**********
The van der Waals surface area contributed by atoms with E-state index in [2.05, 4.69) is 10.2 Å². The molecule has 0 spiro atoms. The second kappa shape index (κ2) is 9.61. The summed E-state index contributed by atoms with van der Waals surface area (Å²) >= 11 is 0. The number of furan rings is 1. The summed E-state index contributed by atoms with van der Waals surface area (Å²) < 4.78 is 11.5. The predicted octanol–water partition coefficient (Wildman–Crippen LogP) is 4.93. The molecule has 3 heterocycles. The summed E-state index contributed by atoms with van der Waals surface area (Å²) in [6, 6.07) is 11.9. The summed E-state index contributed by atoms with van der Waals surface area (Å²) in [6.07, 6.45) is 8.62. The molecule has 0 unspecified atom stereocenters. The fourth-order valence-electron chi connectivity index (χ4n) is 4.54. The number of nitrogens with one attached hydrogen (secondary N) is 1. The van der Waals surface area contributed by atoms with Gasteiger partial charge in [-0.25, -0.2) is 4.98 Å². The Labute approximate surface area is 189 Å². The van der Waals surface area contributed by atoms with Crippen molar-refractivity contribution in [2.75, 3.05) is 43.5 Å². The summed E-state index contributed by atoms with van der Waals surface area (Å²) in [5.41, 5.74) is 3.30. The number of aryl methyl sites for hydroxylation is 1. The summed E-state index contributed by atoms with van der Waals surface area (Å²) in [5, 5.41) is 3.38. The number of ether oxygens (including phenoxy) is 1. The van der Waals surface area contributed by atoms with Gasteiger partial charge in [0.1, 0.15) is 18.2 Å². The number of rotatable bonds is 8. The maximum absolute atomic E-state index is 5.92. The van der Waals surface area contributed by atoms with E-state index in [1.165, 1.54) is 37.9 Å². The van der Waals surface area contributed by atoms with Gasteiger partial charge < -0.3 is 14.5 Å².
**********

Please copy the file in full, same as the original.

The van der Waals surface area contributed by atoms with E-state index in [2.05, 4.69) is 10.2 Å². The molecule has 0 spiro atoms. The second kappa shape index (κ2) is 9.61. The summed E-state index contributed by atoms with van der Waals surface area (Å²) >= 11 is 0. The number of furan rings is 1. The summed E-state index contributed by atoms with van der Waals surface area (Å²) < 4.78 is 11.5. The predicted octanol–water partition coefficient (Wildman–Crippen LogP) is 4.93. The molecule has 3 heterocycles. The summed E-state index contributed by atoms with van der Waals surface area (Å²) in [6, 6.07) is 11.9. The summed E-state index contributed by atoms with van der Waals surface area (Å²) in [6.07, 6.45) is 8.62. The molecule has 0 unspecified atom stereocenters. The fourth-order valence-electron chi connectivity index (χ4n) is 4.54. The number of nitrogens with one attached hydrogen (secondary N) is 1. The van der Waals surface area contributed by atoms with Gasteiger partial charge in [-0.25, -0.2) is 4.98 Å². The Labute approximate surface area is 189 Å². The van der Waals surface area contributed by atoms with Crippen molar-refractivity contribution in [2.75, 3.05) is 43.5 Å². The summed E-state index contributed by atoms with van der Waals surface area (Å²) in [5.41, 5.74) is 3.30. The number of aryl methyl sites for hydroxylation is 1. The summed E-state index contributed by atoms with van der Waals surface area (Å²) in [5, 5.41) is 3.38. The number of ether oxygens (including phenoxy) is 1. The van der Waals surface area contributed by atoms with Gasteiger partial charge in [0.1, 0.15) is 18.2 Å². The number of rotatable bonds is 8. The maximum absolute atomic E-state index is 5.92. The van der Waals surface area contributed by atoms with E-state index in [1.165, 1.54) is 37.9 Å². The van der Waals surface area contributed by atoms with Gasteiger partial charge < -0.3 is 14.5 Å².